TM: Which is that poem?

SBM:

ab naa baajaao shyaam
ba.nsuriyaa naa baajaao shyaam
(e rii) vyaakul bhaayii brajabaalaa
ba.nsuriyaa naa baajaao shyaam
nit merii galii.n me.n aayo naa

(meaning):
enough! now stop
playing on your flute, dark lover
this braja girl's heart is aflutter,
i ask you, please stop playing
don't come to my lane all the time

SAD: In fact, in December 2007, the show 'Riyaazat' held in Toronto, you got a standing ovation for your performance. I know, because I was there and quite charmed by your performing ability. How does that make you feel? Being able to 'lift' the audience. Then there have been "Zeest", and "Lamhe", so many more.

SBM: Thanks for being there. I feel very humbled and blessed to be able to transcend people's hearts with music. It is a silent communication between the aches, happiness and spiritual upliftment that we human beings can share. I recall the crowd in Karachi, Pakistan in 2007 for a concert, 'Nazraana -e- Mohabbat ' the audience were in thousands and my energy exude from theirs. Similarly, I experienced the same thrill when I performed, 'Taarif -e- Mowla (for the Golden Jubilee of Aga Khan) in Calgary, Alberta Dec 2007. So, it is not always necessary that the artist is the 'queen' for the night, it is the audience that ignites that in me.

TM: I really relish your Ghazal CD's - 'Lamhe' and 'Chaahat' -respectively. Your mellifluous voice is rather soothing in those albums. Tell us about the recpetion you got for these albums?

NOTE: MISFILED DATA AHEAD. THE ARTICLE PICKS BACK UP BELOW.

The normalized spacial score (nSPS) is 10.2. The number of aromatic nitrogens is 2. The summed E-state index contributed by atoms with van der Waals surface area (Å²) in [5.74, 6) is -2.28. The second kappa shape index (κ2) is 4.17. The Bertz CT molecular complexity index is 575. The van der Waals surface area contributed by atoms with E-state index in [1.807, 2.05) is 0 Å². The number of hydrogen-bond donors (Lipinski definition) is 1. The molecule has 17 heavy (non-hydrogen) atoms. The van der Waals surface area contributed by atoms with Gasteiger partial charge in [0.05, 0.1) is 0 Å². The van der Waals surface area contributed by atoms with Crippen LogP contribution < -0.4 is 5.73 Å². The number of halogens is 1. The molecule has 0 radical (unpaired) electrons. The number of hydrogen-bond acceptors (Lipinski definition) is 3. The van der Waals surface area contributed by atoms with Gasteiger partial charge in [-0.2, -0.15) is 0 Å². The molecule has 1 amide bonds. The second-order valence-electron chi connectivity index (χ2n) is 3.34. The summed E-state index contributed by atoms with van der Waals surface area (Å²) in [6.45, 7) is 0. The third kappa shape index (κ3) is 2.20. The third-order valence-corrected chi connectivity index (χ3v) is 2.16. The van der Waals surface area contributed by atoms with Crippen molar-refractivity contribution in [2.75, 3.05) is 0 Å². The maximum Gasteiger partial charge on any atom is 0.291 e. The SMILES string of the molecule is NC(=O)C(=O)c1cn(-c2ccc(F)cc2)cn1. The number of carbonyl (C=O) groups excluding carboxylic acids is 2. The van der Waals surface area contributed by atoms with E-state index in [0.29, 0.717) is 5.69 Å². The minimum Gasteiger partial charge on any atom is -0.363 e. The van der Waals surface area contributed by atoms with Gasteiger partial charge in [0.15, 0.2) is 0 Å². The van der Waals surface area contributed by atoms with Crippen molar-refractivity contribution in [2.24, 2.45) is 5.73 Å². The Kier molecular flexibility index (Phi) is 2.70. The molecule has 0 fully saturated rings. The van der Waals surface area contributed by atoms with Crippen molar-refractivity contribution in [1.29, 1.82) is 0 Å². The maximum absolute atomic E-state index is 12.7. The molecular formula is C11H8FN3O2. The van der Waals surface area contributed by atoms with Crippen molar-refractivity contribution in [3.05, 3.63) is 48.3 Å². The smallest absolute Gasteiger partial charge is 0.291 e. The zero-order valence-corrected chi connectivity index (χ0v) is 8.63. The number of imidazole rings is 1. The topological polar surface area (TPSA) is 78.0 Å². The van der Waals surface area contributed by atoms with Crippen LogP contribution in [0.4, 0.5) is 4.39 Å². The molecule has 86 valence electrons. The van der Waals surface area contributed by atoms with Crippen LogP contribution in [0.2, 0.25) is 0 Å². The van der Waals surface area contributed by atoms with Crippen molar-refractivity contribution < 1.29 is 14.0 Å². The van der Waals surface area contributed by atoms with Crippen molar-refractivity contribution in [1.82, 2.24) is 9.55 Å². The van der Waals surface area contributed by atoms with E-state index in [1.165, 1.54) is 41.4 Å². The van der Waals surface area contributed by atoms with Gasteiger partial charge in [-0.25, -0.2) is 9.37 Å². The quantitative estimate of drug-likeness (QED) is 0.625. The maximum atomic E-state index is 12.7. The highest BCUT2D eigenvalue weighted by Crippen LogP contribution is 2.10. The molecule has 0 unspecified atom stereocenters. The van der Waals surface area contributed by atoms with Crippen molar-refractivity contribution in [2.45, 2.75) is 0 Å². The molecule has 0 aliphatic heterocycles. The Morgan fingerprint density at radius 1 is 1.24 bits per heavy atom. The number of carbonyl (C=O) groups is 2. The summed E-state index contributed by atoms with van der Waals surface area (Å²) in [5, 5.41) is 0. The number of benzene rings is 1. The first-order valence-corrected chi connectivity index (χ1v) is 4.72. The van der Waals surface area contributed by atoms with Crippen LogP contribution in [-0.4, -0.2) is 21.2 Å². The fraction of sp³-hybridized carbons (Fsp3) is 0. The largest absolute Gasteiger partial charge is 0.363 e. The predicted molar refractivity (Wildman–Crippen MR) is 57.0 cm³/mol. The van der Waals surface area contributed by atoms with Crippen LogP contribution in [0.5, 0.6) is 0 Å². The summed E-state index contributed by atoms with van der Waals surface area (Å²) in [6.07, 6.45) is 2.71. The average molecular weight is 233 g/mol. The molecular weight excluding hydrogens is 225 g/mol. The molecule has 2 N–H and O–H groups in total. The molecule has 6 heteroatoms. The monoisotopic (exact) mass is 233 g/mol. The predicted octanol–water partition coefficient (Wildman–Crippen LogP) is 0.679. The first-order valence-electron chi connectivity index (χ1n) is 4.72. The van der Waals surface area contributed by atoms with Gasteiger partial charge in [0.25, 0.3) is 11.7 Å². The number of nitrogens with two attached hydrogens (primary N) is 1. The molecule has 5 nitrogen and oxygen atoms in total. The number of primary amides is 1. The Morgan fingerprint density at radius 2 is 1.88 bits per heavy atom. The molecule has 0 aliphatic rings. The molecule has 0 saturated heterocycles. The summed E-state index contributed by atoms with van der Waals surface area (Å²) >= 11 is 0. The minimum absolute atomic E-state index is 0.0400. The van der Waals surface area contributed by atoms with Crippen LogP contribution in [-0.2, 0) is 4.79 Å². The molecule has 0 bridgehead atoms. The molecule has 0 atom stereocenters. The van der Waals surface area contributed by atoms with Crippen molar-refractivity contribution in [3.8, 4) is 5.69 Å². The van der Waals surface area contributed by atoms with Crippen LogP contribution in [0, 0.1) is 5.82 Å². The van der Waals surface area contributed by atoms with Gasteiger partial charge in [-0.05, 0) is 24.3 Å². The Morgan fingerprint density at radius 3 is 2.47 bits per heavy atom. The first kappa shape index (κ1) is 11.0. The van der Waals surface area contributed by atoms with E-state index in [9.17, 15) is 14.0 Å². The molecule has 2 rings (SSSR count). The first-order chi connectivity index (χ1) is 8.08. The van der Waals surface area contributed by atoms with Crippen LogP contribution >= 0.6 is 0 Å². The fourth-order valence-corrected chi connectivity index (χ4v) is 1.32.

SBM: (smiles) Both the CD's are very close to my heart. They are a m'lange of Ghazals and Geets. I am humbled by the reception it received worldwide, and many (still) inquire to acquire it. At the moment all the CD's are sold-out and a new order to produce is on the way. So, yes, I am pleasantly surprised at how quickly they got sold out!

SAD: Thankfully, I got the CD's before they got sold out! (laughs). Heard you dabble with visual art - painting?

SBM: (smiling). Who is giving out my secrets?? Yes, I have dabbled. Mostly figurative and it is relaxing!

SAD: After all the concerts and rehearsing, family commitments, being a radio host, social gatherings, and attaining many awards, what does Shabnam Merali do for relaxation?

SBM: I enjoy opera. Also, the free time gives me an opportunity to spend quality time with my family and friends. I take walks. Reading and attending my lawn !! Plus, I enjoy reading.

TM: What does Shabnam read? Who does she read?